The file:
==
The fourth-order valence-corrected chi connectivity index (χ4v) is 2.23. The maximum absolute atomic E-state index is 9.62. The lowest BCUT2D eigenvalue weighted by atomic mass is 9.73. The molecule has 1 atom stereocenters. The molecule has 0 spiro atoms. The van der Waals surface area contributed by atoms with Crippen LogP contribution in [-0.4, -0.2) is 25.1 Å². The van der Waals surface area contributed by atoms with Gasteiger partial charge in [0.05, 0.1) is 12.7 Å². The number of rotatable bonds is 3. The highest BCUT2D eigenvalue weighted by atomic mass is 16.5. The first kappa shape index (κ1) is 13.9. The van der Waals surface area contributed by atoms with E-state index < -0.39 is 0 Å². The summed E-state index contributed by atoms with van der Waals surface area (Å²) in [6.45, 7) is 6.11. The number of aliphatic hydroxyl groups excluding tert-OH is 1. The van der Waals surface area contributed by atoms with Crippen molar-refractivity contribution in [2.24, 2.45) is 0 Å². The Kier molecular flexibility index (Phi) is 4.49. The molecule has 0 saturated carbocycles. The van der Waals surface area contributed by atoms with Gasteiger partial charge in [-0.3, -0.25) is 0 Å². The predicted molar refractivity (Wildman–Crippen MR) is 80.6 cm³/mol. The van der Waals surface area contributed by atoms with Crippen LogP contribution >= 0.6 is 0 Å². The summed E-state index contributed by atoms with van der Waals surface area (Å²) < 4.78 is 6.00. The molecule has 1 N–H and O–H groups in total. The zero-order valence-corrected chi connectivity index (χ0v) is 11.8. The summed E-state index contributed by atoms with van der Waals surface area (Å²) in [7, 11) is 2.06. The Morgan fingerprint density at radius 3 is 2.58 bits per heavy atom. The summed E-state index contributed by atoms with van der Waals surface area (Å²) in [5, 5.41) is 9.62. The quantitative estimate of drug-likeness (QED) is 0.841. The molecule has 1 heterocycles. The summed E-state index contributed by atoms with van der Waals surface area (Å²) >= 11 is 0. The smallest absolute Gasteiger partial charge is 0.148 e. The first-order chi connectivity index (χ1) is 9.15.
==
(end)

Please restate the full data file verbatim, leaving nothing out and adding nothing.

The fourth-order valence-corrected chi connectivity index (χ4v) is 2.23. The maximum absolute atomic E-state index is 9.62. The lowest BCUT2D eigenvalue weighted by atomic mass is 9.73. The molecule has 1 atom stereocenters. The molecule has 0 spiro atoms. The van der Waals surface area contributed by atoms with Crippen LogP contribution in [-0.4, -0.2) is 25.1 Å². The van der Waals surface area contributed by atoms with Gasteiger partial charge in [0.05, 0.1) is 12.7 Å². The number of rotatable bonds is 3. The highest BCUT2D eigenvalue weighted by atomic mass is 16.5. The first kappa shape index (κ1) is 13.9. The van der Waals surface area contributed by atoms with E-state index < -0.39 is 0 Å². The summed E-state index contributed by atoms with van der Waals surface area (Å²) in [6.45, 7) is 6.11. The number of aliphatic hydroxyl groups excluding tert-OH is 1. The van der Waals surface area contributed by atoms with Crippen molar-refractivity contribution in [2.24, 2.45) is 0 Å². The Kier molecular flexibility index (Phi) is 4.49. The molecule has 0 saturated carbocycles. The van der Waals surface area contributed by atoms with Gasteiger partial charge in [-0.3, -0.25) is 0 Å². The predicted molar refractivity (Wildman–Crippen MR) is 80.6 cm³/mol. The van der Waals surface area contributed by atoms with Crippen LogP contribution >= 0.6 is 0 Å². The summed E-state index contributed by atoms with van der Waals surface area (Å²) < 4.78 is 6.00. The molecule has 1 N–H and O–H groups in total. The zero-order valence-corrected chi connectivity index (χ0v) is 11.8. The summed E-state index contributed by atoms with van der Waals surface area (Å²) in [7, 11) is 2.06. The Morgan fingerprint density at radius 3 is 2.58 bits per heavy atom. The summed E-state index contributed by atoms with van der Waals surface area (Å²) in [5, 5.41) is 9.62. The quantitative estimate of drug-likeness (QED) is 0.841. The molecule has 1 heterocycles. The summed E-state index contributed by atoms with van der Waals surface area (Å²) >= 11 is 0. The smallest absolute Gasteiger partial charge is 0.148 e. The first-order chi connectivity index (χ1) is 9.15.